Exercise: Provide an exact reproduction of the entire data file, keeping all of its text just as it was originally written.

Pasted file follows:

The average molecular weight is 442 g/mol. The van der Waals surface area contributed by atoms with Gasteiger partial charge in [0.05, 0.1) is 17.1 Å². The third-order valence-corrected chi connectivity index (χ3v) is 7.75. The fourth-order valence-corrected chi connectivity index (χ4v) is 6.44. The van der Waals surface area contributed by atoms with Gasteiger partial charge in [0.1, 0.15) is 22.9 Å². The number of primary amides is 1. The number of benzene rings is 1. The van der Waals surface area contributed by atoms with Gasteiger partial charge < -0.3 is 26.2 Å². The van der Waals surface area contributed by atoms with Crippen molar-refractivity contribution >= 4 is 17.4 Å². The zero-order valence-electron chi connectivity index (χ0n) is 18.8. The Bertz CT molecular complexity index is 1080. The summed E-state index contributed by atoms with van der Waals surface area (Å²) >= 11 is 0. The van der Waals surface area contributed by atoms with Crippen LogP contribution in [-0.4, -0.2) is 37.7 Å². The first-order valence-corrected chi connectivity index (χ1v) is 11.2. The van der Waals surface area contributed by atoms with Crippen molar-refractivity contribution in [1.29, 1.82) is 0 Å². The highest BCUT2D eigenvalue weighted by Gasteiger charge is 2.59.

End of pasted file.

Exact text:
The average molecular weight is 442 g/mol. The van der Waals surface area contributed by atoms with Gasteiger partial charge in [0.05, 0.1) is 17.1 Å². The third-order valence-corrected chi connectivity index (χ3v) is 7.75. The fourth-order valence-corrected chi connectivity index (χ4v) is 6.44. The van der Waals surface area contributed by atoms with Gasteiger partial charge in [0.1, 0.15) is 22.9 Å². The number of primary amides is 1. The number of benzene rings is 1. The van der Waals surface area contributed by atoms with Gasteiger partial charge < -0.3 is 26.2 Å². The van der Waals surface area contributed by atoms with Crippen molar-refractivity contribution >= 4 is 17.4 Å². The zero-order valence-electron chi connectivity index (χ0n) is 18.8. The Bertz CT molecular complexity index is 1080. The summed E-state index contributed by atoms with van der Waals surface area (Å²) >= 11 is 0. The van der Waals surface area contributed by atoms with Crippen LogP contribution in [-0.4, -0.2) is 37.7 Å². The first-order valence-corrected chi connectivity index (χ1v) is 11.2. The van der Waals surface area contributed by atoms with Crippen molar-refractivity contribution in [1.29, 1.82) is 0 Å². The highest BCUT2D eigenvalue weighted by Gasteiger charge is 2.59.